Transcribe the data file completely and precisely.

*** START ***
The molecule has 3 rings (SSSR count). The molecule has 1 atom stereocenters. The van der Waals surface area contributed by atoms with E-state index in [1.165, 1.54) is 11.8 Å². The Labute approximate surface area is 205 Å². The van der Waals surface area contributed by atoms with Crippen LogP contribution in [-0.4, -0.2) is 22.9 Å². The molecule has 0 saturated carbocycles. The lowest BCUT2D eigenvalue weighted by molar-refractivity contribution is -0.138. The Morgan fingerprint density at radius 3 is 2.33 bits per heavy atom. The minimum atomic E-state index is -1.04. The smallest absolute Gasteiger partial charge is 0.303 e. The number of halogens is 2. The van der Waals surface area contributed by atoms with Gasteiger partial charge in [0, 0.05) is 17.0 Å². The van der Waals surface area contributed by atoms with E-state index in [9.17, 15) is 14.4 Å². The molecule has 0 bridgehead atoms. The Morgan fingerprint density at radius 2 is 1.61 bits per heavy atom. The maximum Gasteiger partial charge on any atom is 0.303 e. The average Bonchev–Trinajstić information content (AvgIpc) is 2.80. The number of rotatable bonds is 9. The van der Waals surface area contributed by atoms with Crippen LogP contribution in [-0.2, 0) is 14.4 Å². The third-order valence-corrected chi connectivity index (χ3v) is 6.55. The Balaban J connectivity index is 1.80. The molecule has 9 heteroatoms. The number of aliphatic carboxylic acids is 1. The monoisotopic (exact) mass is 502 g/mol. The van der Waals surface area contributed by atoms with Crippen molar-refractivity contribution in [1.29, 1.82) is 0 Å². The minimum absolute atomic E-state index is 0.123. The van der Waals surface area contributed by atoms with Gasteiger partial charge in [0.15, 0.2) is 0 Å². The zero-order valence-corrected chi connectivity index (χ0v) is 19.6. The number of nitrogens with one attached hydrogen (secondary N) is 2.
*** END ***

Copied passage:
The molecule has 3 rings (SSSR count). The molecule has 1 atom stereocenters. The van der Waals surface area contributed by atoms with E-state index in [1.165, 1.54) is 11.8 Å². The Labute approximate surface area is 205 Å². The van der Waals surface area contributed by atoms with Crippen LogP contribution in [-0.4, -0.2) is 22.9 Å². The molecule has 0 saturated carbocycles. The lowest BCUT2D eigenvalue weighted by molar-refractivity contribution is -0.138. The Morgan fingerprint density at radius 3 is 2.33 bits per heavy atom. The minimum atomic E-state index is -1.04. The smallest absolute Gasteiger partial charge is 0.303 e. The number of halogens is 2. The van der Waals surface area contributed by atoms with Gasteiger partial charge in [0, 0.05) is 17.0 Å². The van der Waals surface area contributed by atoms with E-state index in [9.17, 15) is 14.4 Å². The molecule has 0 bridgehead atoms. The Morgan fingerprint density at radius 2 is 1.61 bits per heavy atom. The maximum Gasteiger partial charge on any atom is 0.303 e. The average Bonchev–Trinajstić information content (AvgIpc) is 2.80. The number of rotatable bonds is 9. The van der Waals surface area contributed by atoms with Crippen LogP contribution in [-0.2, 0) is 14.4 Å². The third-order valence-corrected chi connectivity index (χ3v) is 6.55. The Balaban J connectivity index is 1.80. The molecule has 9 heteroatoms. The number of aliphatic carboxylic acids is 1. The monoisotopic (exact) mass is 502 g/mol. The van der Waals surface area contributed by atoms with Crippen molar-refractivity contribution in [1.29, 1.82) is 0 Å². The minimum absolute atomic E-state index is 0.123. The van der Waals surface area contributed by atoms with Gasteiger partial charge in [0.15, 0.2) is 0 Å². The zero-order valence-corrected chi connectivity index (χ0v) is 19.6. The number of nitrogens with one attached hydrogen (secondary N) is 2.